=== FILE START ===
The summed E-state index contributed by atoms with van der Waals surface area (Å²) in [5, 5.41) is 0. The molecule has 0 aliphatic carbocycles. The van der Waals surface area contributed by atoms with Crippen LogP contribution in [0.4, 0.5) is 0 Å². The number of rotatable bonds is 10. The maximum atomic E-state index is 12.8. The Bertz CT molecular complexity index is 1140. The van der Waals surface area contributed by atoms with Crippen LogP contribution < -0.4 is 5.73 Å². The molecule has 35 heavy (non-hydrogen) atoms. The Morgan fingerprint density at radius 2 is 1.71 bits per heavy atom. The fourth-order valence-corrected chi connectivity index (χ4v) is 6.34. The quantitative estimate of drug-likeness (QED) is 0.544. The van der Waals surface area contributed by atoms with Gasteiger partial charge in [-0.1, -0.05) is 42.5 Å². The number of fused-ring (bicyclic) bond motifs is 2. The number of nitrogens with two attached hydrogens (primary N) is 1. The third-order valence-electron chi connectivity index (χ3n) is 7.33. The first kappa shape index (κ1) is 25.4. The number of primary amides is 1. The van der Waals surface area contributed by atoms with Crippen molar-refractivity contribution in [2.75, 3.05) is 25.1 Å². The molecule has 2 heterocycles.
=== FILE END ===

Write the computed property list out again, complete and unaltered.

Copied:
The summed E-state index contributed by atoms with van der Waals surface area (Å²) in [5, 5.41) is 0. The molecule has 0 aliphatic carbocycles. The van der Waals surface area contributed by atoms with Crippen LogP contribution in [0.4, 0.5) is 0 Å². The number of rotatable bonds is 10. The maximum atomic E-state index is 12.8. The Bertz CT molecular complexity index is 1140. The van der Waals surface area contributed by atoms with Crippen LogP contribution < -0.4 is 5.73 Å². The molecule has 35 heavy (non-hydrogen) atoms. The Morgan fingerprint density at radius 2 is 1.71 bits per heavy atom. The fourth-order valence-corrected chi connectivity index (χ4v) is 6.34. The quantitative estimate of drug-likeness (QED) is 0.544. The van der Waals surface area contributed by atoms with Gasteiger partial charge in [-0.1, -0.05) is 42.5 Å². The number of fused-ring (bicyclic) bond motifs is 2. The number of nitrogens with two attached hydrogens (primary N) is 1. The third-order valence-electron chi connectivity index (χ3n) is 7.33. The first kappa shape index (κ1) is 25.4. The number of primary amides is 1. The van der Waals surface area contributed by atoms with Crippen molar-refractivity contribution in [2.75, 3.05) is 25.1 Å². The molecule has 2 heterocycles.